After moving in an infield triangle from first to third to catcher, Carlos Santana will settle in at just first base in 2015. It would be easy to blame his career low .231 average on all the shifting around. I just chalk it up to a freakishly low BABIP (batting average of balls in play) of .249 because the rest of his statistics didn't take any damage. His 27 home runs led the team and his 113 walks led the Majors. The average will come back up this year and Santana will be a stud at first. Second baseman Jason Kipnis is looking to bounce back from a disappointing 2014. Fresh off putting pen to paper on a new 6 year, $52.5 million contract, Kipnis posted full season career lows across the board (with the exception of doubles). His strikeout rate of one out of every five at-bats may have had something to do with the drop. I trust the former All-Star to rebound and make the right side of the Tribe's infield one of the AL's finest. Most of my non-playoff teams have at least one "place holder" for a top prospect on every squad. Cleveland is no exception at shortstop. Jose Ramirez will get the Opening Day nod, but it is just a matter of time before we see Francisco Lindor. Rated the 4th best prospect overall by both MLB.com and Baseball Prospectus, Lindor is at 21 already considered the best defender in the Minor Leagues. He also possesses a more than adequate bat. He won't produce a ton of home runs, but look for lots of doubles and triples from the slick fielding Puerto Rican. Lonnie Chisenhall gets third base all to himself in 2015. For the first three months of 2014, you couldn't get Chisenhall out. He was hitting .393 through the middle of June. He cooled off considerably over the final months, ending at .280, prompting Indians fans to wonder if he was any more than a platoon player. He'll get his chance to prove himself again this year with only utility man Mike Aviles or a Santana switchback as cover. Yan Gomes is one of the better catchers in the American League. He hits, is good with the pitching staff, and can throw runners out. The lone Brazilian position player in the Majors, Gomes won his first Silver Slugger last year. Expect him to add to that tally this year.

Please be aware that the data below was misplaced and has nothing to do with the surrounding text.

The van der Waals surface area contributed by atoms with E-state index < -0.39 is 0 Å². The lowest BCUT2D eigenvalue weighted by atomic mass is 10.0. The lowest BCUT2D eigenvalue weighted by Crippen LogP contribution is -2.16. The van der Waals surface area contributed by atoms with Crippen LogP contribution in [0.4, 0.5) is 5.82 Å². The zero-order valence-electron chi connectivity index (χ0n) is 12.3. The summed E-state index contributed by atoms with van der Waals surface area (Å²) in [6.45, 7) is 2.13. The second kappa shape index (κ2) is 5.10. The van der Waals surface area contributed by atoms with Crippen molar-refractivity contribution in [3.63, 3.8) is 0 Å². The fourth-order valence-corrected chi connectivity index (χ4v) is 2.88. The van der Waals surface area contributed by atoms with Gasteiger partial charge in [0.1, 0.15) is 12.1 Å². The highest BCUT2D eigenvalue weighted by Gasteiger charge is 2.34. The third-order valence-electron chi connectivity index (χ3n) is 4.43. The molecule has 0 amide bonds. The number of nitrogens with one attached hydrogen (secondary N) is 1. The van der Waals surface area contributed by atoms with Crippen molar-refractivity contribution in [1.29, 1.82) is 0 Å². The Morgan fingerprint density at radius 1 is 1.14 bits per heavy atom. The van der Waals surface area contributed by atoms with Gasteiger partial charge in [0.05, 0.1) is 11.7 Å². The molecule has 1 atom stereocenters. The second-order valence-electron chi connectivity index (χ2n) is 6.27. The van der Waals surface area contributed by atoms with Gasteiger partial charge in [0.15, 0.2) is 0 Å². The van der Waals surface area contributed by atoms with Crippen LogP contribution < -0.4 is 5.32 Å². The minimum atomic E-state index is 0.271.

Outside of AL MVP bronze medalist Michael Brantley, the outfield is a project in redemption. Brantley broke out in 2014, hitting 20 home runs, driving in 97 with a staggering .327/.385/.506 batting line in 156 games. While some believe he may come back to his mean production in 2015, I think last year was his introduction into perennial All-Starhood. While Brantley is trending up, his outfield compatriots need to try to keep their declines from steepening. The right field/designated hitter mess was clogged up even further with the trade this offseason for Brandon Moss from Oakland. Moss, David Murphy, and Nick Swisher will play musical chairs between the two roles throughout this year. It probably won't be a big to do as to who plays because at least one of them will probably be injured at any point in time. Right now, that odd man out is Swisher who is still recovering from surgery on both his knees this winter. Whoever is in right is going to provide atrocious defense, but Moss will provide the most pop of the three. He hit 76 home runs in the his past three seasons in the Bay Area. In center, Michael Bourn needs to find out who stole his speed. It isn't completely gone as shown by his ten triples but he only stole an unconscionable 10 bags last year. He stole 22 in just 53 games with Atlanta three years ago. He could just be hitting an age wall or the hamstring injury that sidelined him for portions of 2014 was worse than he led on. Bourn should be looking over his shoulder though as James Ramsey, acquired at the trade deadline last year for Justin Masterson, is ready to step up if need be.